More than that, we rejoice in our sufferings, knowing that suffering produces endurance, and endurance produces character, and character produces hope, and hope does not put us to shame, because God’s love has been poured into our hearts through the Holy Spirit who has been given to us, Romans 5:3-5.

By the beginning of my senior year of high school, my faith in Christ, amazing friends and an unquenchable fire for life transformed me.  This one year served as a catalyst to do things I never imagined possible.  Despite periods of stammering, God inspired me to become a youth pastor, high school teacher and invest the prime of my life coaching, mentoring and sharing my faith with others.  During this fifteen year period, I was filled with unswerving faith that allowed me to experience the abundant life, witness miracles and experience a spiritual awakening within Columbus, Indiana.  Unfortunately, at some point in the last fifteen years, I have reverted back to playing the shell game, trying to hide the person that I have become.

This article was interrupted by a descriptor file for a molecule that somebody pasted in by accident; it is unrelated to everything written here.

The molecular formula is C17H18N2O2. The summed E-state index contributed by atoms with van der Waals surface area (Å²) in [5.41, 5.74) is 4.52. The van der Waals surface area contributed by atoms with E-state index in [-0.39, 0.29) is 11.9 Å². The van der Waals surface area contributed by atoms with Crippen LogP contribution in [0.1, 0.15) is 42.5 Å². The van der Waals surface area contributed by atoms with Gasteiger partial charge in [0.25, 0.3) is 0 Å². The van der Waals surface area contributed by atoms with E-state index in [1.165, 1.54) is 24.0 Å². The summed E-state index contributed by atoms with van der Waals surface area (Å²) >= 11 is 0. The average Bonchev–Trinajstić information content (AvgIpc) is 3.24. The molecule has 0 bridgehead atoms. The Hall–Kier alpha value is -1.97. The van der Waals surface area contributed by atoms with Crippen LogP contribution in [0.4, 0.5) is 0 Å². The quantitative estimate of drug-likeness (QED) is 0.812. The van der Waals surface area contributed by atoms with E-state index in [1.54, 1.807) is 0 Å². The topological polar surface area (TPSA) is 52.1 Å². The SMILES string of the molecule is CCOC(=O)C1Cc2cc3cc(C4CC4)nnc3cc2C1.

Beloved, do not be surprised at the fiery trial when it comes upon you to test you, as though something strange were happening to you. But rejoice insofar as you share Christ’s sufferings, that you may also rejoice and be glad when his glory is revealed, 1 Peter 4:12-13.

At some point in life, whether you call it a mid-life crisis or the painful reality that you’re not the same person that you use to be, this fact is hard to swallow.  Recently, I have tried to go back in time, to see where I went wrong.  When you don’t have the energy, drive or passion anymore, its hard to make progress or fix the flaws that are obviously present in my life.  What makes matters worse is seeing a shell of the person that you used to be and feel powerless to alter, change or repair the damage done.  If you reach this stage in life like me, Jesus is the only one who can mend your pain.  While restoration is a long process with bumps along the way, Jesus is like Med-Express, available at any time you need medical and spiritual attention.  As this endless shell games presses on, reach out to Jesus, who will hold your hand through the storms of life.  May this blog comfort your soul as you endure the good, the bad and the ugly in the shell game called life.